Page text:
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The Fault In Our Stars by John Green - Paperback - 2014 - from Fleur Fine Books (SKU: 9780142424179)

The Fault In Our Stars

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The Fault In Our Stars

by John Green

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  • paperback
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Port Neches, Texas
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About This Item

Speak. Speak, 2014. Reprint Paperback. Book has highlighting on a couple of pages, otherwise in great condition. Book Condition: Good . 2014. TRADE PAPERBACK.


TIME Magazine’s #1 Fiction Book of 2012! “ The Fault in Our Stars is a love story, one of the most genuine and moving ones in recent American fiction, but it’s also an existential tragedy of tremendous intelligence and courage and sadness.” —Lev Grossman, TIME Magazine Despite the tumor-shrinking medical miracle that has bought her a few years, Hazel has never been anything but terminal, her final chapter inscribed upon diagnosis. But when a gorgeous plot twist named Augustus Waters suddenly appears at Cancer Kid Support Group, Hazel’s story is about to be completely rewritten. Insightful, bold, irreverent, and raw, The Fault in Our Stars is award-winning-author John Green’s most ambitious and heartbreaking work yet, brilliantly exploring the funny, thrilling, and tragic business of being alive and in love.

Read More: Identifying first editions of The Fault In Our Stars


On May 10 2016, PaperWings said:
While I generally liked the pencil-sketched characters of Gus and Hazel in "The Fault in Our Stars," some character and plot details really didn't work for me. For example, I know it's plot-critical that Hazel and Gus don't know one another until they meet in the support group, but since Gus has a fairly common form of pediatric cancer (osteogenic sarcoma) and Hazel has a relatively rare and serious form (pediatric thyroid cancer with pulmonary metastases), why is Gus the one being treated at Memorial, "the big research powerhouse," and Hazel at the local children's general hospital? Hospital assignments may be the way they are instead of reversed because Gus was in high school when he was diagnosed, while Hazel was in middle school. . .or else Hazel's pre-cancer parents, now overprotective, once felt adversity-averse enough to enroll in an HMO. Similarly, Hazel's oft-referenced middle name is Grace, a name that I've read is almost exclusively given by more-Christian-than-average parents, yet this description seems to fit Gus's family, not Hazel's (not that I expect Gus's parents to name their son Grace, but perhaps something more gospel and conventional than Augustus). Also, we learn that Hazel wasted her Make-a-Wish trip on Disney World. . .at age 13? Despite rumors of relatively skanky clothes, X-rated song lyrics, and "sexting," maybe some teens today are actually "younger" than GenXers were: no self-respecting GenX 13-year-old's Last Big Wish would have been something as unoriginal and uncool as a trip to Disney World. Finally, I intensely disliked the subplot about the misanthropic Peter van Houten: it would have been more ironic if Gus and Hazel had traveled halfway around the world only to find that Peter was a recluse like J.D. Salinger who ultimately refused to meet them. Still, Hazel and Gus salvage their trip by enjoying their time together in Amsterdam before one of them admits to being terminal. . .I don't expect a book like "The Fault in Our Stars" to avoid the topic of death, but just once, I'd like an actual death to be reflected upon by a survivor in an epilogue. Good dying scenes are perhaps just as difficult to write as good sex scenes; this book contains both, and both could have been better.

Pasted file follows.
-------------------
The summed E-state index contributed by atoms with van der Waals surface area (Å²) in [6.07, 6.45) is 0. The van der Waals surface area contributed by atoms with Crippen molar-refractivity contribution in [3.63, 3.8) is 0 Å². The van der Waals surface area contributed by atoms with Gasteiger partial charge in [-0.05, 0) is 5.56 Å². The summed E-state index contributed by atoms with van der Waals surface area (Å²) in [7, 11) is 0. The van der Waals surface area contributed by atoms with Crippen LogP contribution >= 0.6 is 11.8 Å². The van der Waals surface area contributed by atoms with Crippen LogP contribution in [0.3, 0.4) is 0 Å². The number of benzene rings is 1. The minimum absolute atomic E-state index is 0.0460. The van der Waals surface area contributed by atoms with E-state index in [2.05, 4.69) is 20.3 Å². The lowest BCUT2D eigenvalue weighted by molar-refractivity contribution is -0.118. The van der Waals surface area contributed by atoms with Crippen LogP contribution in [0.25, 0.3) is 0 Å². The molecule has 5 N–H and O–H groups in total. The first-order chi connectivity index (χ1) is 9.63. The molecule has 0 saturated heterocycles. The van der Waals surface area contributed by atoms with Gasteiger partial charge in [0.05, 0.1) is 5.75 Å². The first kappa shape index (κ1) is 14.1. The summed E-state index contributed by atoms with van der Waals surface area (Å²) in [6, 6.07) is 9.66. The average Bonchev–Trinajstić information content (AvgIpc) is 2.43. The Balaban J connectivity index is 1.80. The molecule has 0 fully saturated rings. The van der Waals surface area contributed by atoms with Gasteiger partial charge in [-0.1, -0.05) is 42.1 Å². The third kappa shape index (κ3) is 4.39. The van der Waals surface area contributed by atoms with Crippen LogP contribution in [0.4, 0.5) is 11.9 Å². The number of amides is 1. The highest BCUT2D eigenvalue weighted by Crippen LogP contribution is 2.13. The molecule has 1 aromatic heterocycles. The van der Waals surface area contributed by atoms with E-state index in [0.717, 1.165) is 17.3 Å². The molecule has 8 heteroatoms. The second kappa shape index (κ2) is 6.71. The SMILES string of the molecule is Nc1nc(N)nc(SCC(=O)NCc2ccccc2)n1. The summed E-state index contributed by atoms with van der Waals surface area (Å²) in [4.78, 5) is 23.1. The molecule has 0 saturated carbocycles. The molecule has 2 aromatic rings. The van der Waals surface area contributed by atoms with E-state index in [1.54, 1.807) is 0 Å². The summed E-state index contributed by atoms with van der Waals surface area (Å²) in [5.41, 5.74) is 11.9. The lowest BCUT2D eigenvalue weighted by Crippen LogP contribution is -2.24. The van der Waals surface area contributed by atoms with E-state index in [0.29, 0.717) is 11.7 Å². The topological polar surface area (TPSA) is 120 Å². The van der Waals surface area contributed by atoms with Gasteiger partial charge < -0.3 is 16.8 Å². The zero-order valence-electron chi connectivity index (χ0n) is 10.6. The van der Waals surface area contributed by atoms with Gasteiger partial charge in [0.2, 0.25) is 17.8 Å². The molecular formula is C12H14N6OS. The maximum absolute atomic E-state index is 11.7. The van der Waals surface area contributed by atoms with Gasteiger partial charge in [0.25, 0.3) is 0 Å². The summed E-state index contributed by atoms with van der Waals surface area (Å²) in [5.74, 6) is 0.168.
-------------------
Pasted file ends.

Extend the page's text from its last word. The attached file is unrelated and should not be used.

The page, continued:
On Jun 5 2014, a reader said:
The Fault In Our Stars by John Green is about two teenagers struggling with Cancer. The story is told through Hazel a 16 year old with thyroid cancer that has rendered her lungs nearly useless to the point that she must drag an oxygen tank with her wherever she goes. She has two very loving parents who hover over her. Her dad cries a lot (understandable given the circumstances) and her mother constantly insists that she get out more and experience more things insisting that she go to support group. Hazel doesn’t see how going to Cancer Support Group constitutes as a positive experience of life, but she goes to please her mother. While there, she meets Augustus, a 17-year old survivor of bone cancer and an amputee. Augustus is funny, charismatic and so full of life you can’t help but like him. Throughout a good portion of the book Augustus quickly falls in love with Hazel while she tries to keep him at a distance. She doesn’t want to be a “grenade” for him meaning that when she dies she doesn’t want to destroy him emotionally. She does fall in love with him though as do I. What is great about their relationship is how they don’t coddle each other. They are realistic about their health and who they are as people. I will stop there with the plot as I don’t want to give away the whole book.